This exclusion applies regardless of any other cause or event that in any way contributes

concurrently or in any sequence to the loss, damage, cost or expense, and regardless whether or not there is any declaration of an outbreak of a Pandemic by the WHO or any authorized national or international body or legal jurisdiction.

For the purpose of this exclusion, a Pandemic shall be defined as a widespread outbreak of a human infectious disease, i.e. a human-to-human spread of a virus (e.g. influenza, SARS-CoV-2) into at least three countries on two different continents.

It is therefore quite possible that we will find different models of this type of exclusion clause varying according to the insured risk. Because of the range of circumstances they may cover, the interpretation of the wording in order to establish a causal link between the loss and the excluded risk will be more crucial than ever.

 

CAUSATION TRIGGERS IN EXCLUSION CLAUSES:

In order to better understand when an COVID-19 exclusion clause may come into play, it is important to analyse the causation triggers most frequently used in such exclusion clauses:

“Loss, damage, cost or expense caused by”:

The term “caused by” has been traditionally considered to trigger the ordinary proximate cause rule, which according to Leyland Shipping2 the proximate cause is not the closest in time to the loss, but is the proximate in efficiency. This was the view in Coxe v. Employers’ Liability Assurance Corporation Ltd, where Scrutton J said that the words “caused by” did not give rise to any difficulty as “They are words which always have been construed as relating to the proximate cause”.

“Loss, damage, cost or expense resulting from”:

In Lloyds TSB General Insurance Holdings Ltd & Ors v. Lloyds Bank Group Insurance Company Ltd, it was held that the term “resulting from” implied the proximate cause. However, according to Arnould, by reason of the contrast between the words “resulting from” and “caused by”, it is arguable that a broader test than proximate cause is to be applied.

Under these circumstances, Dunt suggests that “resulting from” may be treated as opening the door to the operation of two concurrent risks. Thus, the exclusion would apply even if the immediate cause of the loss is a risk insured and the somewhat less immediate but nevertheless concurrent cause is a risk excluded.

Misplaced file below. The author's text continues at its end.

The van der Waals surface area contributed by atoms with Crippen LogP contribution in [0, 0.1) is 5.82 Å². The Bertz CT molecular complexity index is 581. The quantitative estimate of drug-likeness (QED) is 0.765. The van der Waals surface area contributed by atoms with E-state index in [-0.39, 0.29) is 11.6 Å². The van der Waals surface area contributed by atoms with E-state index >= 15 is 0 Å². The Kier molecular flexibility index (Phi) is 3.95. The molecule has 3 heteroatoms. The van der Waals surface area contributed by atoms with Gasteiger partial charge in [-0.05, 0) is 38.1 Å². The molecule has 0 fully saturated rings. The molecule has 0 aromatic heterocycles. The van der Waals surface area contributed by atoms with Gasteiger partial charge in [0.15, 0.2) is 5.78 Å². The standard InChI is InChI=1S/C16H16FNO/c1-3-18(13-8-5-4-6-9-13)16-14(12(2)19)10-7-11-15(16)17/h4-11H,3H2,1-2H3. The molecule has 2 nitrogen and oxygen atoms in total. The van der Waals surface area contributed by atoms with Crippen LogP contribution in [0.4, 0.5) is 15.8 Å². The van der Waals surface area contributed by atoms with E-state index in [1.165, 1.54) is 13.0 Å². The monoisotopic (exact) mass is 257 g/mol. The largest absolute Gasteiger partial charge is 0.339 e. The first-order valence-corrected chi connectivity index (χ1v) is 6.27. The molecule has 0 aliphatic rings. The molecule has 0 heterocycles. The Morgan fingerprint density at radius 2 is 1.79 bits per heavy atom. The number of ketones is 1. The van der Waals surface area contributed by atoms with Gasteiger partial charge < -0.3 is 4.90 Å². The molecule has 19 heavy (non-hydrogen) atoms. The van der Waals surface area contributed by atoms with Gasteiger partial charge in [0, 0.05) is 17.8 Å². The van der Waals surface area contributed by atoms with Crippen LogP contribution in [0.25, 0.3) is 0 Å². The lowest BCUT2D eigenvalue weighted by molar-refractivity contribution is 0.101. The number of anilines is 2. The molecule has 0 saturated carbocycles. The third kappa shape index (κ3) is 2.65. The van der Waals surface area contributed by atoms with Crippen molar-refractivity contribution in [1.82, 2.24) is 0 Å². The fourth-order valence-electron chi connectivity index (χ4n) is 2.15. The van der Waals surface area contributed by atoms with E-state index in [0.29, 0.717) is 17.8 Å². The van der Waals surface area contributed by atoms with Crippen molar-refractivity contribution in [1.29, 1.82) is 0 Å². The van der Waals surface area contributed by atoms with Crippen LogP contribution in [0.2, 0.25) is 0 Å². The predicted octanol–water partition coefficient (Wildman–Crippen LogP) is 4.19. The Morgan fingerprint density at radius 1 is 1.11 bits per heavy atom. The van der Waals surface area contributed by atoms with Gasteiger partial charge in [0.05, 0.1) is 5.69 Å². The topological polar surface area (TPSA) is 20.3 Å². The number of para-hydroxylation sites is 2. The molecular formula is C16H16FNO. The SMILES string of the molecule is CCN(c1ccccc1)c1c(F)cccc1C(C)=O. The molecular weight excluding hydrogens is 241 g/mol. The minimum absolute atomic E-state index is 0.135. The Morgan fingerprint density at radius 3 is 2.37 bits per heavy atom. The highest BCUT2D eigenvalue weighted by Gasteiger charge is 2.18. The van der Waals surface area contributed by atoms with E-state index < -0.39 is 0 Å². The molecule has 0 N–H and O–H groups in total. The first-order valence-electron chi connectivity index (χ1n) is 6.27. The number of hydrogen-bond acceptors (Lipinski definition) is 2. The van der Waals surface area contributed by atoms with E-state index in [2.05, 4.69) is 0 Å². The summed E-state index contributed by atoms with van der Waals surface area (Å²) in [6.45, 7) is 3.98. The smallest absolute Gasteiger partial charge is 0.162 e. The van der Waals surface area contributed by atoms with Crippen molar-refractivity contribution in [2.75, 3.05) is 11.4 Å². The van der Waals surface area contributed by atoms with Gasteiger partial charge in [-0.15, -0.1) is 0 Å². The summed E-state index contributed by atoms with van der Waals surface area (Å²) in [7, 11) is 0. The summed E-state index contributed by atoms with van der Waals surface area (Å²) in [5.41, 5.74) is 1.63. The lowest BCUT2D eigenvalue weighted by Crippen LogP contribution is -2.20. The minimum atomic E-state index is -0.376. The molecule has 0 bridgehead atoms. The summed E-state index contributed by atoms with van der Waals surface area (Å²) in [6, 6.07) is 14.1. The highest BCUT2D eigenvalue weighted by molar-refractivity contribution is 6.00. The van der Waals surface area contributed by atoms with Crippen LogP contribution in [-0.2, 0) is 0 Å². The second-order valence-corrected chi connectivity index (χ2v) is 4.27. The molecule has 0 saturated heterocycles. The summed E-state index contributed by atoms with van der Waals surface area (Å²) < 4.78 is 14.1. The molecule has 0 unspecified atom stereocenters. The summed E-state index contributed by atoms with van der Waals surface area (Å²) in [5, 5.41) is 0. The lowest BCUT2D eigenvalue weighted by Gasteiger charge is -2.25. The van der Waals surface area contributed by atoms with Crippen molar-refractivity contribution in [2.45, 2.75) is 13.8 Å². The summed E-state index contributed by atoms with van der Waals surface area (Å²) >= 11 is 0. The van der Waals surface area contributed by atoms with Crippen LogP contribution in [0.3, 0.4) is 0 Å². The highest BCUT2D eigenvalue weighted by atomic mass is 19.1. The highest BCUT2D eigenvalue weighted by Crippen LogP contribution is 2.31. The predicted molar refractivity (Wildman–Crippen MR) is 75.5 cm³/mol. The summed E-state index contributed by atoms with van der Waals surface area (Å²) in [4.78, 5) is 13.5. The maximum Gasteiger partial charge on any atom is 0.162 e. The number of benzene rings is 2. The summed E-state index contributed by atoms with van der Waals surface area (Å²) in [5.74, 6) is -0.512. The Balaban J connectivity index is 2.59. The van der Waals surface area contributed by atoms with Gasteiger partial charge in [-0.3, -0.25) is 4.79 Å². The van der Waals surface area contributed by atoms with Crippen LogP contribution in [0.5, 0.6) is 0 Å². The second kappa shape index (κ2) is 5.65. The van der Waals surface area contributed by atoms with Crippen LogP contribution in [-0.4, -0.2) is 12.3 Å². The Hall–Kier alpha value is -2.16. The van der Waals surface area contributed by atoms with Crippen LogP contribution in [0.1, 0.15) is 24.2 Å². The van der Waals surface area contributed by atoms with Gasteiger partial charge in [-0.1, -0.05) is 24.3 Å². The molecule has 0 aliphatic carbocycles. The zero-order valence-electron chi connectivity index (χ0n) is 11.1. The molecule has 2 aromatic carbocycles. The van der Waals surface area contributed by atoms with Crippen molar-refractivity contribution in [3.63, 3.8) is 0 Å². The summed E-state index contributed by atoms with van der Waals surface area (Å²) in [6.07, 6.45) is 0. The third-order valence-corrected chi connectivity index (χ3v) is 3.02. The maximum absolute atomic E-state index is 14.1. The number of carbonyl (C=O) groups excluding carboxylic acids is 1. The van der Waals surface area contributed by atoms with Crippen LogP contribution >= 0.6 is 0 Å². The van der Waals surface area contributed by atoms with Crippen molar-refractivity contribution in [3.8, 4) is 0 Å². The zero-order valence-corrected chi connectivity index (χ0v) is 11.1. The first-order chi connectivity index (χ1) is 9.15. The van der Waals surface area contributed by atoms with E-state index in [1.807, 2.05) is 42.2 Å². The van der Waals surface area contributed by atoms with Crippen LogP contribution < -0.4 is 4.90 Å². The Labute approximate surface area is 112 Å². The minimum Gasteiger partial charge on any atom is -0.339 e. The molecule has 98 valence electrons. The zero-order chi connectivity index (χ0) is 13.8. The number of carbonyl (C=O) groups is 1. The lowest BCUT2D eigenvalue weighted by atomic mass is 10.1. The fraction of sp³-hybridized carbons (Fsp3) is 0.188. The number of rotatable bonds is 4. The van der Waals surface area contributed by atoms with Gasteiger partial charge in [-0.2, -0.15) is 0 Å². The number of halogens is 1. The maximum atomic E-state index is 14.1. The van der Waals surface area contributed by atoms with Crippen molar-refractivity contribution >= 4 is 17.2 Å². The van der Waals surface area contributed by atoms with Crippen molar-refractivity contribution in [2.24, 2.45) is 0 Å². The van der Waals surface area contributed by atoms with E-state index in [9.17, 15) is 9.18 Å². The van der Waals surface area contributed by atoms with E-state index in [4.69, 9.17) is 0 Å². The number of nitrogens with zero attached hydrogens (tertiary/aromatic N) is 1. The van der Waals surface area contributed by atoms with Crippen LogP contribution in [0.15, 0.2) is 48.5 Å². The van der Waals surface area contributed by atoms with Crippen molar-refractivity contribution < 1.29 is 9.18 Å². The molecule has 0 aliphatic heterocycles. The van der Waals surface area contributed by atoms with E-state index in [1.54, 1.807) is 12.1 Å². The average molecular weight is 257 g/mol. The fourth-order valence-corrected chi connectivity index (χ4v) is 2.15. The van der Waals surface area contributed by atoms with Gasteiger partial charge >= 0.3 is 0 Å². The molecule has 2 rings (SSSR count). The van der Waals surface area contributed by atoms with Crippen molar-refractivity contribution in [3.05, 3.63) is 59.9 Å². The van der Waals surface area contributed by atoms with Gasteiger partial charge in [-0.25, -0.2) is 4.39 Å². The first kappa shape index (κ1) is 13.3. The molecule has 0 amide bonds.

“Loss, damage, cost or expense arising from / out of”:

In analysing the term, there are disparate opinions. In Panamanian Oriental Steamship Corporation v. Wright, it was accepted that “words such as arising from in an exception clause in a policy have been construed as excluding those losses proximately caused by the events mentioned”.

However, in Caudle v. Sharpe “arising out of ”, as used in the phrase “arising out of one event”, was held to imply a broader test of causation. Equally, in Scott v. Copenhagen Re a wider interpretation was given to the words “series of losses arising from one event”. According to this view, it covers the case where the risk excluded is a cause of the loss even where it is only one of the effective causes or factors contributing to the loss.

“Loss, damage, cost or expense directly or indirectly caused by”:

It appears to be the trigger with the broadest causation link, extending well beyond the proximately cause. However, there must still be a connection between the loss and the risks involved which must not be a mere matter of background or history.

 

CONCLUSION:

The world economy is facing turbulent times which will have repercussions on the marine insurance market. The impact of COVID-19 will lead to an increase in certain types of claims, such as claims related to delays, errors and omission or personal injury and, a drop in premium rates due to the very possible collapse in the turnover of many policyholders.

Faced with this situation, the insurance market has responded with tailor-made exclusion clauses in order to minimise losses. Assureds and their brokers would be well advised to read such clauses carefully before agreeing to them.